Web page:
“Our [customers] are becoming more and more sophisticated and they’re demanding a higher quality experience,” says Nick Hawthorne-Johnson, co-founder of Durham’s Cast Iron Group that operates Ponysaurus Brewing Co., The Cookery and Dashi, among others. “We want to provide that for them but it makes it difficult for us when we can’t get spirits because the people who stock spirits for the state don’t necessarily know a lot about the products. It’s time we let the state do what it does best, regulate, and let people who know how to supply boutique products supply them.”
Among the backers of the current bills proposed for ABC reform in the General Assembly are the North Carolina Restaurant and Lodging Association, or NCRLA, and the North Carolina Retail Merchants Association, or NCRMA, groups who say reform will benefit consumers, businesses and, largely, the state economy overall.
“[These laws] are not about more alcohol, or making alcohol easier to access for consumers,” says Lynn Minges, the NCRLA’s president and CEO. “They’re really about improving and modernizing a system and improving inefficiencies, making them more customer service- oriented.”
“It is a major policy shift, so it takes getting the legislation correct, explaining it to [lawmakers] and making sure they understand the community is not going to be detrimentally impacted,” says Andy Ellen, president and general counsel at the NCRMA. “Money will still be flowing into substance abuse programs.”
Ellen says he is optimistic about the chances of at least some of the provisions in the reform bills passing this legislative session, especially if lawmakers are able to get replacement ABC revenues streams in the budget into place. And with recent shifts in the law, such as legalizing Sunday morning alcohol sales, that optimism seems warranted.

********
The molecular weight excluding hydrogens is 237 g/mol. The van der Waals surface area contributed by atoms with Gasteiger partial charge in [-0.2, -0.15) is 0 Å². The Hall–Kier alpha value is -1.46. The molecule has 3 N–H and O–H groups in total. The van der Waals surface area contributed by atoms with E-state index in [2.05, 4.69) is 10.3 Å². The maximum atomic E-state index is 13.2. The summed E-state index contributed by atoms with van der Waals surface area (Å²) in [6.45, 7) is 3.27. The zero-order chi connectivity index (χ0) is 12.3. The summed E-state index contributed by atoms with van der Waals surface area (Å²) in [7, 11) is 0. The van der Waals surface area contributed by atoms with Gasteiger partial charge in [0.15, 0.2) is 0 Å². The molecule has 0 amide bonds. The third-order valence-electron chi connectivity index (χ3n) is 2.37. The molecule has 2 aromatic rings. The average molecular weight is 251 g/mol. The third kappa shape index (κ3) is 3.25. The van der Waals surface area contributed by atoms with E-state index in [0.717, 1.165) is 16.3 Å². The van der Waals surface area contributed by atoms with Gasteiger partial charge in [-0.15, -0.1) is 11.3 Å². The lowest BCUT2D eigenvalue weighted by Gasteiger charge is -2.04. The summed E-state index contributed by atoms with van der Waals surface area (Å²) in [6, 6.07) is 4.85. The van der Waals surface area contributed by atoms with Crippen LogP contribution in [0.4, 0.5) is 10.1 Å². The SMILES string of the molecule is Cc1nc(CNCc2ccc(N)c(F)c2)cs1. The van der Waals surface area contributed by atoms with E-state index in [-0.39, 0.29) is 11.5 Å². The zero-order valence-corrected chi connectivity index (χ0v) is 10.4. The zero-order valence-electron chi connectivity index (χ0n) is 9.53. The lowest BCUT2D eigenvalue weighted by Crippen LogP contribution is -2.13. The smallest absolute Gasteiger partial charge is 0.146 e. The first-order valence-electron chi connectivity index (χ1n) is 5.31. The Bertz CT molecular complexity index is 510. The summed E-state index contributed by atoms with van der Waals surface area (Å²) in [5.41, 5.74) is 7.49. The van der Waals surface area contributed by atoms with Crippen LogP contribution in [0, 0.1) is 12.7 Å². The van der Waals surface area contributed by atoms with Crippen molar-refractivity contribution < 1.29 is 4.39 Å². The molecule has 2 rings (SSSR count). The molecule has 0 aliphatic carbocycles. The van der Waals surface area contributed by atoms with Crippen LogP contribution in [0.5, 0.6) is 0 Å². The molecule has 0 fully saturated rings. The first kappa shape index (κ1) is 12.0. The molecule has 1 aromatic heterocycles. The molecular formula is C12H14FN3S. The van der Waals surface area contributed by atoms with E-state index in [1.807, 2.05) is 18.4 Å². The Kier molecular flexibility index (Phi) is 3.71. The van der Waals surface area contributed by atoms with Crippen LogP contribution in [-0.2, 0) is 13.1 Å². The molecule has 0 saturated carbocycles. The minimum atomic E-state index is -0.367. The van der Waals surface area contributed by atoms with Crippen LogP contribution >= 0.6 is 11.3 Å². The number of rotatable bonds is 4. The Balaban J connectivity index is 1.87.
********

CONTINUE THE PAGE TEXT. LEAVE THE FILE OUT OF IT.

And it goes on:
Kumar, Beley and Hawthorne-Johnson are glad lawmakers are finally talking about ABC reform, a conversation they say has long been overdue.
“The motivation for people being into spirits isn’t to get intoxicated,” says Kumar. “That’s not what it’s about. It’s the reverse—the enjoyment of this craft. At this point, we would take anything to get three or four little things in place that would make it easier.”
For more information, visit freethespiritsnc.com
2019 NC ABC Bills
Along with H971, these bills also address ABC system reform in North Carolina. Here are some (not all) provisions in each.
ABC Laws/PED Modernization Study
• Allows for purchase of single bottles in spirits orders
• Creates tracking system for special orders
• Allows ABC boards to deliver spirits
• Gives local governments authority to open ABC stores on Sundays
• Allows liquor tastings at ABC stores
Distillery Regulatory Reform Bill
• Allows NC distillers to have tasting rooms and serve mixed drinks
• Allows liquor permittees to buy directly from NC distillers
ABC Omnibus Regulatory Reform
(Bill contains some of the same provisions as above bills)
• Requires ABC Board to accept electronic payment from liquor permittees
• Allows sale of more than one drink to a single patron (i.e. a round of drinks)
• Allows for sale of beer and wine at college events
• Authorizes new permit for bars selling liquor that’s not a “restaurant” or “private club” designation
• Allows distilleries to sell to consumers in other states